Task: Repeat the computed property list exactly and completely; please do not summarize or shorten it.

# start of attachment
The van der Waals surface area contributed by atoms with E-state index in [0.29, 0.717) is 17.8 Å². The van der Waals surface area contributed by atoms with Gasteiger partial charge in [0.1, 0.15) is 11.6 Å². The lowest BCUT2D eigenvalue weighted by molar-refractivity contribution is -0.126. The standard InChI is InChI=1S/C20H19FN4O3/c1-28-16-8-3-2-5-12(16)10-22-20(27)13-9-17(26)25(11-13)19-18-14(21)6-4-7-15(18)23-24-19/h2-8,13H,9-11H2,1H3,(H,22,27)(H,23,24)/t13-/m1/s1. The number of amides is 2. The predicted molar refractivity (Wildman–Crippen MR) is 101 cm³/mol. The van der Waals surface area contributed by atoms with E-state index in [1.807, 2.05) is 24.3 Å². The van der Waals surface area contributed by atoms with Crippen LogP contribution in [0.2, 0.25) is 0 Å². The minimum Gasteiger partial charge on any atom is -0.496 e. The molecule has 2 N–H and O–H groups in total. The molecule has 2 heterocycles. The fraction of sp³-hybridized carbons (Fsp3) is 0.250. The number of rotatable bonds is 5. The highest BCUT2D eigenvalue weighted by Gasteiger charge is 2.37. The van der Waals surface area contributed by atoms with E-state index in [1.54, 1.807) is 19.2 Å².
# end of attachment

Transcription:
The van der Waals surface area contributed by atoms with E-state index in [0.29, 0.717) is 17.8 Å². The van der Waals surface area contributed by atoms with Gasteiger partial charge in [0.1, 0.15) is 11.6 Å². The lowest BCUT2D eigenvalue weighted by molar-refractivity contribution is -0.126. The standard InChI is InChI=1S/C20H19FN4O3/c1-28-16-8-3-2-5-12(16)10-22-20(27)13-9-17(26)25(11-13)19-18-14(21)6-4-7-15(18)23-24-19/h2-8,13H,9-11H2,1H3,(H,22,27)(H,23,24)/t13-/m1/s1. The number of amides is 2. The predicted molar refractivity (Wildman–Crippen MR) is 101 cm³/mol. The van der Waals surface area contributed by atoms with E-state index in [1.807, 2.05) is 24.3 Å². The van der Waals surface area contributed by atoms with Crippen LogP contribution in [0.2, 0.25) is 0 Å². The minimum Gasteiger partial charge on any atom is -0.496 e. The molecule has 2 N–H and O–H groups in total. The molecule has 2 heterocycles. The fraction of sp³-hybridized carbons (Fsp3) is 0.250. The number of rotatable bonds is 5. The highest BCUT2D eigenvalue weighted by Gasteiger charge is 2.37. The van der Waals surface area contributed by atoms with E-state index in [1.54, 1.807) is 19.2 Å².